London is a top-five market globally for commercial real estate investment. It is exposed to evolving developer, investor and occupier demands. As green investing moves high up in the agenda, the capital needs to respond to this to ensure that it continues to be a global destination for investment as well as talent. The city has already positioned itself, with a large pool of green-rated commercial buildings and a world-leading infrastructure programme; the London Infrastructure Plan 2050.
- London is a leading city for infrastructure and green spaces
- The capital’s real estate needs to remain relevant as sustainability rises up the agenda
- Environmental considerations represent both a threat and an opportunity
Not all investors are yet noticing the full extent of demand for green or sustainable investing. However, larger, international institutions are certainly seeing this shift. Globally, assets totalling US$ 120 tn, including commercial real estate, are now managed by financial firms signed up to voluntary climate change disclosures. This is driving some of the growth in green investor demand, especially as there is an expectation that these standards could become mandatory. With a significant amount of London’s office stock now held in international ownership (c.80% in the City), the capital’s real estate needs to remain fit for purpose in this environment.
London being a leader for Green infrastructure –
but could do more?
London is a leading city for infrastructure and green spaces. In 2019, the city became the world’s first National Park City, with approximately eight million trees acting as a carbon sink and 17% of the wider city being covered by public green space.
This infrastructure means there is a wide pool of commercial real estate that offers sustainable credentials. However, commercial real estate investors are often most interested in the green credentials of the buildings themselves. Improving the environmental quality of buildings is one of the top London-related challenges for this up and coming year.
Making buildings ‘Greener’
London already enjoys a stock of over 3,000 BREEAM-rated buildings. However, for investors, being sustainable does not just mean investing in existing green buildings. With 64% of commercial buildings in London completed prior to the year 2000, there is opportunity to improve value making buildings ‘greener’, particularly if we see an increase in ‘brown’ building discounts, as the stock of green buildings continue to grow.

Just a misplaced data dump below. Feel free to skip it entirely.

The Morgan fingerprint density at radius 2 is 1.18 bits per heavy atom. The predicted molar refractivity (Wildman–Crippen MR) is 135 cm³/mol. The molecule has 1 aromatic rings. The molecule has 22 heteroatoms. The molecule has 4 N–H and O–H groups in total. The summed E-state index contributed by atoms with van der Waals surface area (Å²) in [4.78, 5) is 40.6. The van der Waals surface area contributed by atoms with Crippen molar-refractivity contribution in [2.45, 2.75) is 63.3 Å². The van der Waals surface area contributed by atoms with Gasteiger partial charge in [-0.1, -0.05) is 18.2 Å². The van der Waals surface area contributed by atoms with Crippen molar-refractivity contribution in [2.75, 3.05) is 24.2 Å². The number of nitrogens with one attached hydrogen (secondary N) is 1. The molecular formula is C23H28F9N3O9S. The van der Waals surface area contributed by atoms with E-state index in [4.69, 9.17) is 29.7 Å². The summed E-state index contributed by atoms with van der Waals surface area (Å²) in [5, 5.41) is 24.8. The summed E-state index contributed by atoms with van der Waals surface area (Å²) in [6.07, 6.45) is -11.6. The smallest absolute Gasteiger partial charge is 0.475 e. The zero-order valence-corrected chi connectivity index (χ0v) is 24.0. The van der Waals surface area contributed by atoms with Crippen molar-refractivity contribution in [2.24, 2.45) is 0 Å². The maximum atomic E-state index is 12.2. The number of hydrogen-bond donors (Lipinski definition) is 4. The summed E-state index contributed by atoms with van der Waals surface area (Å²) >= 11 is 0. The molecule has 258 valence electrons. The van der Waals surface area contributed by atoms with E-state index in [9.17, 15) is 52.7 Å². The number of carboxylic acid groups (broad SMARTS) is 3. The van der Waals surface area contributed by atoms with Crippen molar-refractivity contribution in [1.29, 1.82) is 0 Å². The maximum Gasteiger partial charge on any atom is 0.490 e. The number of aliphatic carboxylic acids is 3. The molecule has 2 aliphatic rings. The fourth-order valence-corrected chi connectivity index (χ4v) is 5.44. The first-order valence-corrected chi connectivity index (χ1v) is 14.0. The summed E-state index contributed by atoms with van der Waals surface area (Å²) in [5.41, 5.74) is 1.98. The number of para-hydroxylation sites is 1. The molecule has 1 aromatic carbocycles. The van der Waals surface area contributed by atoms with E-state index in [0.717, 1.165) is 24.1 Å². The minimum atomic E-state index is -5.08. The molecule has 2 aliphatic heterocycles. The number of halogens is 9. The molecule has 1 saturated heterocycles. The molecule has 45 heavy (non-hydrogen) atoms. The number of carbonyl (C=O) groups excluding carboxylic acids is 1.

ESG legislation are driving ‘Greener’ requirements
Regulation cannot be ignored as a driver of green investment. Last year, the UK became the first major economy to pass a net zero emissions law mandating that greenhouse gas emissions reach net zero by 2050. These regulations are directly impacting the real estate market, including the London office market, through for example, MEES (Minimum Energy Efficiency Standards).
The UK government has also just started a consultation process on the prospect of tightening minimum EPC ratings to a “B” (subject to a payback test) by 2030. Sustainable real estate investment is a way of mitigating the risk of obsolescence as a result of the introduction of such legislation and targets.
More indirectly, legislation is also impacting investors such as pension funds and insurers. In a low bond yield environment, these liability matching investors are increasingly looking to real estate. UK pension fund regulations now require ESG considerations to be included in Statements of Investment Principles (SIPs). For insurance firms, the most recent Bank of England stability reporting required insurers to benchmark the impact on their assets, including commercial real estate assets, under different climate change scenarios.
The opportunity for London
London is responding to this increasingly green global mindset. Not only is London’s infrastructure working towards a carbon-neutral target, but the capital’s institutions, from the Bank of England, to the investors themselves, are leading the charge towards carbon-neutral, green investing.
It is important that in the real estate sphere, London’s landlords, developers, advisors and future investors are also primed for this change if London is to remain a leading destination for capital through to 2050 and beyond. For developers this could mean understanding investors’ green requirements, or revisiting construction methods and materials. For occupiers, this might mean understanding how a green workplace can help attract and retain talent.
For investors, this could mean understanding how best to invest in buildings which meet their current and future ESG targets and protect against risk of obsolescence in the face of strengthening legislation. For all stakeholders it means cutting through the noise, asking the right questions and taking advice where necessary to understand what elements of ESG actually achieve their goals in the context of wider carbon-neutral targets.
Green really is the new colour.
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